May/June 1940. Four hundred thousand British and French soldiers are hole up in the French port town of Dunkirk. The only way out is via sea, and the Germans have air superiority, bombing the British soldiers and ships without much opposition. The situation looks dire and, in desperation, Britain sends civilian boats in addition to its hard-pressed Navy to try to evacuate the beleaguered forces. This is that story, seen through the eyes of a soldier amongst those trapped forces, two Royal Air Force fighter pilots, and a group of civilians on their boat, part of the evacuation fleet.Written by
The British government had already decided to continue the war when the British Expeditionary Force was felt lost. On May 26, 1940 the War Cabinet had discussed the still-neutral Benito Mussolini's offer to broker a negotiated end to the war. Two days later, Sir Winston Churchill convinced all of the members of the cabinet to continue fighting, no matter what the cost. However, the overall importance of returning at least two hundred thousand British fighting men cannot be downplayed, as this was at least seventy-five percent of the entire British Expeditionary Force in northern France. See more »
Modern container cranes in the background of Dunkirk shots. See more »
[to French soldiers]
English! I'm English! Anglais!
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"The following Dunkirk little ships recreated their courageous and historic journey for this film: Caronia, Elvin, Endeavour, Hilfranor, Mary Jane, Mimosa, MTB 102, New Britannic, Nyula, Papillon, Princess Elizabeth, RIIS I" See more »
In Spain, the film was projected on 2.35:1 screens in the 2.20:1 aspect ratio. But the film was finally projected with black bars on the four sides of the screen. This same situation happened with Jurassic World and just before the film started a text appeared on the screen explaining the 2.00:1 aspect ratio fitting on the 2.35:1 screen adding black bars up an down. Dunkirk didn't show any explanation before the film. See more »
Unapologetically, I can say this is one of the best war movies ever made
If you read through the swarm of negative reviews, you might notice a common theme: boring, dull, lack of characters. It's incredibly disappointing that they seemed the miss the entire point of the film.This is not a film about heroic soldiers triumphing against all odds while blowing up Nazis with transformer-esque explosions.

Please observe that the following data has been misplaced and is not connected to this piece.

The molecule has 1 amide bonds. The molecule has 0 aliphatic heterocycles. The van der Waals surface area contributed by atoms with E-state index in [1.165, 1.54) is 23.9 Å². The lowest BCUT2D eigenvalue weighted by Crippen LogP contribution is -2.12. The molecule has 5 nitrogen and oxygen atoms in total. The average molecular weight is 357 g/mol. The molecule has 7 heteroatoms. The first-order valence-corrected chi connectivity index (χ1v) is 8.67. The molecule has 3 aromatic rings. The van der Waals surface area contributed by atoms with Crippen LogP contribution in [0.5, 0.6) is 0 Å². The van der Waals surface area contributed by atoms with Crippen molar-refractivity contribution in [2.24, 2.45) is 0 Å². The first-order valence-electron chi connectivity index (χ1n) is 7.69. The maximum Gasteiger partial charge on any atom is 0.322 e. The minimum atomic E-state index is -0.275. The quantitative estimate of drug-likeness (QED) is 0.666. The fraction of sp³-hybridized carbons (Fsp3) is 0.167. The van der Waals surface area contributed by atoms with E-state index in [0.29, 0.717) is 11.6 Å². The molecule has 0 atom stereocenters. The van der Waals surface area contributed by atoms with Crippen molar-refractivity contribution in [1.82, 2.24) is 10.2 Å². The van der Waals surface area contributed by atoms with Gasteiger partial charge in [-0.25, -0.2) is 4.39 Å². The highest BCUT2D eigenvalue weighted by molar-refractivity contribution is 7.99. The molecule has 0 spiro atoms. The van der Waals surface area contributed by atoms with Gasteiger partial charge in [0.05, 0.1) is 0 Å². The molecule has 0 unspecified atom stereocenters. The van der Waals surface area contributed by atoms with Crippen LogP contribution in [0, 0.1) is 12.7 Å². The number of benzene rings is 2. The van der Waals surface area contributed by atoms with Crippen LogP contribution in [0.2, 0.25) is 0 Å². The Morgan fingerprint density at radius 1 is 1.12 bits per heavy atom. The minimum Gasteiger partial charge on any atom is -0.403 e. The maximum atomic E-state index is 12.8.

This is a movie about scenes, not characters. -and every scene is memorable, from the bombings to the torpedoes to the aerial dogfights. My co-worker, who is obsessed with WW2 planes, noted how incredibly perfect they got the British Supermarine Spitfire from the roar of the Rolls-Royce engine to the rattle of the components in the cabin. The accuracy and intensity of the dogfight was captured perfectly as well, mimicking the aerial maneuvers, firepower and damage in a realistic and dramatic fashion. The torpedoes noticed only moments before impact with it's slow monotonous movement sent chills of realization down my spine. Even in the beginning of the film, the way in which the Nazi leaflets were presented gave you some glimpse into the panic and anxiety felt by those soldiers.
I felt the "lack of characters" was realistic and served the film as well. War is not about larger-than-life personalities with specialized weapons being bad-asses. It's about nameless and faceless soldiers facing an existential crisis, the possibility of randomized death, and how they can either respond with despair or hope.
If you want characters you can root for and a happy ending where the bad guy in vanquished, then there are plenty of movies for you. But if you want a small glimpse into the despair, anxiety, hope, courage, and will of the British WW2 fighters then there is no better film ever made than this one.
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